SACRAMENTO, Calif. — Caitlyn Jenner’s earnings have plummeted in recent years, from a high of $2.5 million in 2016 when she had her own reality TV show to around $550,000, according to tax records.
Jenner is one of the candidates standing for Governor Gavin Newsom’s recall election in California. Last Friday was the deadline for all candidates to reveal their tax returns for the last five years, but Jenner and many of the other contenders only submitted four years since they haven’t yet filed their 2020 filings.
In 2019, Newsom signed legislation mandating presidential and gubernatorial candidates to submit their tax returns in order to appear on the California ballot. It was enacted in an attempt to get former President Donald Trump to reveal his tax returns ahead of the 2020 presidential race. The presidential requirement was overturned by a court, but it remained in effect for gubernatorial candidates. This is the first time it’s been used in an election.
Jenner was a 1976 Olympic gold medallist in the decathlon who married Kris Jenner and co-hosted the reality show “Keeping Up with the Kardashians.” Jenner revealed her gender identity as a transgender woman in 2015.
Her tax filings provide insight into how her celebrity helped her financially.
She earned $1.9 million in 2017 when her novel “The Secrets of My Life” was released, and $2.5 million in 2016, when her reality show “I Am Cait” aired in its second season. The novel netted her almost $1.5 million. Jenner’s earnings from the show were not immediately apparent from her tax filings.
Jenner’s net worth was estimated to be about $550,000 in both 2018 and 2019. Much of it came through her company, Cait’s World, and a company named Team Tours Inc. Jenner’s campaign did not reply to a request for comment on the work she conducted for either company.
She also worked in Australia, Greece, Indonesia, the United Kingdom, and Ireland, where she made money and paid taxes. She made the greatest money in Australia, where her 2019 tax returns indicate a gross income of $320,000. In the same year, she participated in the Australian version of the British show “I’m a Celebrity… Get Me Out of Here.”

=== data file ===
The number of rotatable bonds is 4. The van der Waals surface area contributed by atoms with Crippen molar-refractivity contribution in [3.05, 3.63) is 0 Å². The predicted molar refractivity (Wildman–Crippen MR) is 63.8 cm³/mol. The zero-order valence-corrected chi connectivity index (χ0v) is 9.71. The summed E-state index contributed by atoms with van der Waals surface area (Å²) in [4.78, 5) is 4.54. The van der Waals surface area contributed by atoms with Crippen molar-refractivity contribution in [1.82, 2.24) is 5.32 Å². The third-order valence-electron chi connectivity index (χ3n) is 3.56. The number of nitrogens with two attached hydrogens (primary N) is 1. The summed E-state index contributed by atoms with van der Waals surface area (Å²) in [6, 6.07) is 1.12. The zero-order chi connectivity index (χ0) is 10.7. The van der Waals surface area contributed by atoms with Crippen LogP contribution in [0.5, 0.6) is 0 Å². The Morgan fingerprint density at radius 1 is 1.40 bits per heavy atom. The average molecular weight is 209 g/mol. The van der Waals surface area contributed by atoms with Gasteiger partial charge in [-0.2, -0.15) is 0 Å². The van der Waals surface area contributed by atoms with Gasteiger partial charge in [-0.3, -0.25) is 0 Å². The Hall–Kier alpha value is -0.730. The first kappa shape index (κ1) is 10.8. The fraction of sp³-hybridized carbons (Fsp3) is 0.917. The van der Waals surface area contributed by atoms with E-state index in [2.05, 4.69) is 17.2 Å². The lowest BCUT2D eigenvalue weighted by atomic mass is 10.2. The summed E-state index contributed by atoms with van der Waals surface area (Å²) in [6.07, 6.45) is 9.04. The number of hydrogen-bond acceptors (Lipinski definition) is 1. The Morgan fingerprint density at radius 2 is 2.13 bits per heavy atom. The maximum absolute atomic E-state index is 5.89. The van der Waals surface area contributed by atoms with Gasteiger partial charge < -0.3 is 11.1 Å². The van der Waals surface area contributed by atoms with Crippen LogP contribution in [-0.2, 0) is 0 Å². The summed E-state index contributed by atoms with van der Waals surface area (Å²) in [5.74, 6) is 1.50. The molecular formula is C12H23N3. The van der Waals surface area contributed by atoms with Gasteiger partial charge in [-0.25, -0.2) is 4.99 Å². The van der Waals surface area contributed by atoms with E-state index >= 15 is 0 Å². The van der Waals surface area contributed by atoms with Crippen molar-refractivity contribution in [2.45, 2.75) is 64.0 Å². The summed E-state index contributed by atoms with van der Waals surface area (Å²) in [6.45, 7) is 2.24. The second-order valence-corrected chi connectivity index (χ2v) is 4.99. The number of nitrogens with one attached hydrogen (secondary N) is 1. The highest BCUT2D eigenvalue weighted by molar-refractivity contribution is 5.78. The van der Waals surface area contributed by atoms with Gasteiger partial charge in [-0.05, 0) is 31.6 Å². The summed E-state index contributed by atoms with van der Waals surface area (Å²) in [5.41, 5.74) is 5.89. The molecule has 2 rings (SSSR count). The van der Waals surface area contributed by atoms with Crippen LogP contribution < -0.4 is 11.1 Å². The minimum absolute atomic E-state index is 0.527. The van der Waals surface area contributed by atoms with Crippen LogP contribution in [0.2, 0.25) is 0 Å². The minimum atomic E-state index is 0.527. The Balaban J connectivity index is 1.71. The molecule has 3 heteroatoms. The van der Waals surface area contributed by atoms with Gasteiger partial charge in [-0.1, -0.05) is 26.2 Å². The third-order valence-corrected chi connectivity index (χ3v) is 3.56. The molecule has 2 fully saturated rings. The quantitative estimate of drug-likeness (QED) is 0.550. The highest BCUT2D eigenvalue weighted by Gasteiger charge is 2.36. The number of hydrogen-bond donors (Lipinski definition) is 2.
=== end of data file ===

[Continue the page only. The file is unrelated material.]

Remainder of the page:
Jenner is now in Australia, where she is developing a celebrity version of “Big Brother.”
Jenner’s entire philanthropic contribution went to the Caitlyn Jenner Foundation, which offers grants to groups that support transgender individuals, according to its website.
Candidates for governor were also obliged to file financial disclosure forms detailing their investments. Jenner’s tax returns indicate she has stock in dozens of businesses, including $10,000 to $100,000 stakes in Facebook and Google, both of which are headquartered in California. She has stock in Boeing, Wells Fargo, Berkshire Hathaway, and a number of other businesses valued at up to $10,000.
Cait’s World and CJ Memories, her publishing company, is worth between $100,000 and $1 million, according to the statement. She also owns Caitlyn Aviation, an aircraft holding business, and is a passive investor in Luma Sun Treatment Inc., a skincare firm founded by her friend Sophia Hutchins.
In May, Newsom filed his 2019 tax forms, which revealed that he earned $1.7 million, about a half-million more than the previous year, when he served as lieutenant governor. Newsom’s campaign claimed that he had given his tax returns to the secretary of state, but that they had not been made public. Newsom was not needed to file the petitions since he is not a recall candidate.
The recall election is scheduled for September 14th. Here’s a look at some of the other key Republicans among the 41 contenders’ tax returns:
—From 2016 through 2019, Kevin Faulconer, a Republican and former mayor of San Diego, received a mayoral salary of between $69,000 and 80,000 dollars a year. He hasn’t even filed his 2020 tax filings yet. Faulconer filed jointly with his wife, who owns a San Diego event planning company. Donations to Goodwill were the couple’s philanthropic giving.
—After declaring losses on several of the apartment complexes he owns and deducting $139,000 in charity donations, John Cox, a multimillionaire Republican businessman who lost to Newsom in 2018, had $0 in taxable income in 2019.
—In 2020, Assemblyman Kevin Kiley reported $113,000 in revenue, including roughly $1,400 from the sale of cattle from Ose-Kiley Cattle, which he shares with former Republican U.S. Rep. Doug Ose, another recall candidate. He also stated that his alma institution, Yale Law School, provided him with almost $10,000 in loan payback help. Kiley had paid roughly $18,000 in federal taxes that year and was due to a $1,600 refund. He is a member of the Republican Party.
—Real estate investor Ose and his wife reported $717,000 in income in 2019, the most recent year for which data is available. Their tax bill was $193,000, but they had paid a total of $260,000 in taxes, so they were eligible for a refund of $67,000.